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Author Topic: Should I respond?  (Read 610 times)
citygirl

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« on: March 21, 2010, 11:54:58 PM »

I’m not sure if I'm posting this to the right board.  I’ve been NC with my xuBPDbf since December. 

Brief history – together on and off for 4 years.  I found out I was pregnant after our final split in the summer of 2008.  We had a lot of drama during my pregnancy (including him physically attacking me) and during his 3 one-week visits after the baby was born (he lives 1400 miles away).  He isn’t interested in raising the baby, just visiting when it’s convenient for him and when he wants to play daddy.  I finally went NC after the last drama during which he said I had no right to question him if he did drugs and “punished” me for doing so by stopping payment on a check he had given me for 3 months of health insurance premiums and half of daycare.

Since then, he’s sent me 2 emails, a couple of hate IMs (until I blocked him), and called maybe 15 times, including almost every day for the last week.  He finally left a message saying that he wants to see the baby for his 1st birthday at the end of March…he’ll fly us somewhere if that’s what it takes, quit his job if he can’t get time off, give me money, etc. etc. 

My question is, should I respond?  At first, I typed up an email basically saying to stop calling and that I’d let him know when I thought my son should spend time with an abusive, alcoholic criminal.  Then I thought I just wouldn’t respond at all.  What I want is for him to be gone from our lives.  He isn’t on the birth certificate, and we don’t have any kind of court order about paternity/custody/child support.  He causes damage and destruction wherever he goes, as BPDs do.  I think eventually he’ll leave us alone (he has a 10 year old son who he hasn’t spent time with since he was 3).  I’m just not sure what is the best thing for me to do right now.  NC has been great, but for some reason, now I'm feeling like I need to respond.

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JoannaK
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Relationship status: Married to long-term 9-year partner (also a non)
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« Reply #1 on: March 22, 2010, 05:03:02 AM »

First of all, it is better if your son has no contact with him than having a dad who zooms in and out whenever he feels like it.  I see absolute pain in store for your son:  Your little boy will look forward to a visit from dad, and dad will disappoint him over and over again.   So for your son's sake, cut off contact.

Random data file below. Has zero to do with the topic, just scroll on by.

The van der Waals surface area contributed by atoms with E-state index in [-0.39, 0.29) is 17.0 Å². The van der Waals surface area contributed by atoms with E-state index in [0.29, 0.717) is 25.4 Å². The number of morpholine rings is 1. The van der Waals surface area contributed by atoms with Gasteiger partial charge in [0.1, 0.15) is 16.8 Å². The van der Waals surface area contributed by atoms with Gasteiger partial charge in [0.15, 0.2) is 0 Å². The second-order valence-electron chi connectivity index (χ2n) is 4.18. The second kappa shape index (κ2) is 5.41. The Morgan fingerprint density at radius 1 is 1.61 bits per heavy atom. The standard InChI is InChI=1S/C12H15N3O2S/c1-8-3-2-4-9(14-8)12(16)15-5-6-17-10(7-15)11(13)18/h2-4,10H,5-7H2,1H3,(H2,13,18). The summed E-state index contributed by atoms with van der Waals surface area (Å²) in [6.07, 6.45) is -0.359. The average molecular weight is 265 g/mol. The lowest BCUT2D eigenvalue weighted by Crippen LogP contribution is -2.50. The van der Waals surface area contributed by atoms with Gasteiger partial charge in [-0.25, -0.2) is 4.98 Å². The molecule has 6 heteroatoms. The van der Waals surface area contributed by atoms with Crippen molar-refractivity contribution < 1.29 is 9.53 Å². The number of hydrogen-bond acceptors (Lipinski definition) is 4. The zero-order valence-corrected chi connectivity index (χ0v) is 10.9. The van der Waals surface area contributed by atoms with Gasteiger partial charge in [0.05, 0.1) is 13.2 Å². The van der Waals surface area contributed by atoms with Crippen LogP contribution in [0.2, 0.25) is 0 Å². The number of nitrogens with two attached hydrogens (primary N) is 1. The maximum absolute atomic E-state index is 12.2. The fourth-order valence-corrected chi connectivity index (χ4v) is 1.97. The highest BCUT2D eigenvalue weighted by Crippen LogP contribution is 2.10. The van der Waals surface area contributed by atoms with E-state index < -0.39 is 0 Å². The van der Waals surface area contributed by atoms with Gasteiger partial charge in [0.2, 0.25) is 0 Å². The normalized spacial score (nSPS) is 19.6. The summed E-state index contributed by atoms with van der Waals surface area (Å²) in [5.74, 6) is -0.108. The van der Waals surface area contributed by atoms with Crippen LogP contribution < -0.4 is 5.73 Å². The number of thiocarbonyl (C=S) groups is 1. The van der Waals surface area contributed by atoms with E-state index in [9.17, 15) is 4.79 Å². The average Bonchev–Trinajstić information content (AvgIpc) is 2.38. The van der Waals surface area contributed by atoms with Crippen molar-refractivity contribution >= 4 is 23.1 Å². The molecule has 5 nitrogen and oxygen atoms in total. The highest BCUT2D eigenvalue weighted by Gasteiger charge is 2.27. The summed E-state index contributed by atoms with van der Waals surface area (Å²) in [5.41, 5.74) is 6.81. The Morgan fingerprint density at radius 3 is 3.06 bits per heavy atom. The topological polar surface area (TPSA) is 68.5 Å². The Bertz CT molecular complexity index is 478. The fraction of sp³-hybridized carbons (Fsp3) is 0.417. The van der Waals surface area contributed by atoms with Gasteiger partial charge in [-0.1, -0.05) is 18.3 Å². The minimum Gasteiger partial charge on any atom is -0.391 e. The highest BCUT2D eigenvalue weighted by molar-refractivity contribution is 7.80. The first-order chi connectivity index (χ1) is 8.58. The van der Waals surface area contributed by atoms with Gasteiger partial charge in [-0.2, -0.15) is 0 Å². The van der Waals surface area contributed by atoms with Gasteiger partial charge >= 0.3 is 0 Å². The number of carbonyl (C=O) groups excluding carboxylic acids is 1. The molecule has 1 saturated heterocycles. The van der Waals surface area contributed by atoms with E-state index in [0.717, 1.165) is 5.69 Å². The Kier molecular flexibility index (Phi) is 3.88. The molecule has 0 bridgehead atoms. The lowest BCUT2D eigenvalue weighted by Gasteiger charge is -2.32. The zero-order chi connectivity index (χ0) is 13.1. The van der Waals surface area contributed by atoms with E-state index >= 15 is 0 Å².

Now, if he really wants a relationship with this child, he needs to go to court and get a paternity order.  That's the first step, and he's got to be the one to do that. 

As you don't have any court orders between you, I would not write him anything negative or abusive.  You don't want him taking you to court for being an alienating mother.  Simply write and tell him that he needs establish paternity legally and you do not agree to occasional visits with his son.  Your son needs regular interaction with him or none at all.

Do not allow him to come in and out if you can at all avoid it... .This will be so, so harmful to your child.  And, if he is going to be around your child, you do have a right to question him about drugs and/or drinking.  Also, if he wants to visit your child, he should stay elsewhere... none of this "happy family" stuff.     
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« Reply #2 on: March 22, 2010, 06:13:37 AM »

Excerpt
What I want is for him to be gone from our lives.

Follow Joanna's advice.

Excerpt
he wants to see the baby for his 1st birthday at the end of March…he’ll fly us somewhere if that’s what it takes

If I could add anything it is to NOT get on a plane and fly to where he is. Being in a strange city without a support network with someone who has physically attacked you (while you were pregnant) is an error in judgment. Please dont do it.  Your Boy needs a smart Mommy- and one who's protective of his best interest. Do the right thing and use the three strikes rule against this Man. It's a rule that's fair enough for criminals on the streets and it's fair enough for your Son's Father too.

Eventually you will meet a good man- and at that time he may step up to the plate and mentor your child. You cant discover him with an abuser taking up most of your attention. Choose your battles wisely- sometimes the way to win is by choosing not to fight.
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